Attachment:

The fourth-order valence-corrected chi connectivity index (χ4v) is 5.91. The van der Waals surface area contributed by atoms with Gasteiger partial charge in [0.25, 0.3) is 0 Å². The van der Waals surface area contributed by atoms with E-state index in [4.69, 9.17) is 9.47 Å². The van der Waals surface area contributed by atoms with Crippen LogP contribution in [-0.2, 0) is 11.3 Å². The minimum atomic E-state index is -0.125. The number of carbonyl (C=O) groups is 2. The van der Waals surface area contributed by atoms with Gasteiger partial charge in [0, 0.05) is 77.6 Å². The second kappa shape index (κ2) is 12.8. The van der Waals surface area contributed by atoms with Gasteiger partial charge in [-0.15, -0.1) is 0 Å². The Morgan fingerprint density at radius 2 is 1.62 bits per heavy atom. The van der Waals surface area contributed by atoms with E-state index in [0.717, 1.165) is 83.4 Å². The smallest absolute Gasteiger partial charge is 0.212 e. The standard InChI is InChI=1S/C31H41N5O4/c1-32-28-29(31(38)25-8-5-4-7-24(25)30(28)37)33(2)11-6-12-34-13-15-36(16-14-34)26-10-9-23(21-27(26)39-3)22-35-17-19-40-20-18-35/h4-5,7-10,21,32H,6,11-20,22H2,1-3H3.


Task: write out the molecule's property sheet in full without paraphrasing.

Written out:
The fourth-order valence-corrected chi connectivity index (χ4v) is 5.91. The van der Waals surface area contributed by atoms with Gasteiger partial charge in [0.25, 0.3) is 0 Å². The van der Waals surface area contributed by atoms with E-state index in [4.69, 9.17) is 9.47 Å². The van der Waals surface area contributed by atoms with Crippen LogP contribution in [-0.2, 0) is 11.3 Å². The minimum atomic E-state index is -0.125. The number of carbonyl (C=O) groups is 2. The van der Waals surface area contributed by atoms with Gasteiger partial charge in [0, 0.05) is 77.6 Å². The second kappa shape index (κ2) is 12.8. The van der Waals surface area contributed by atoms with Gasteiger partial charge in [-0.15, -0.1) is 0 Å². The Morgan fingerprint density at radius 2 is 1.62 bits per heavy atom. The van der Waals surface area contributed by atoms with E-state index in [0.717, 1.165) is 83.4 Å². The smallest absolute Gasteiger partial charge is 0.212 e. The standard InChI is InChI=1S/C31H41N5O4/c1-32-28-29(31(38)25-8-5-4-7-24(25)30(28)37)33(2)11-6-12-34-13-15-36(16-14-34)26-10-9-23(21-27(26)39-3)22-35-17-19-40-20-18-35/h4-5,7-10,21,32H,6,11-20,22H2,1-3H3.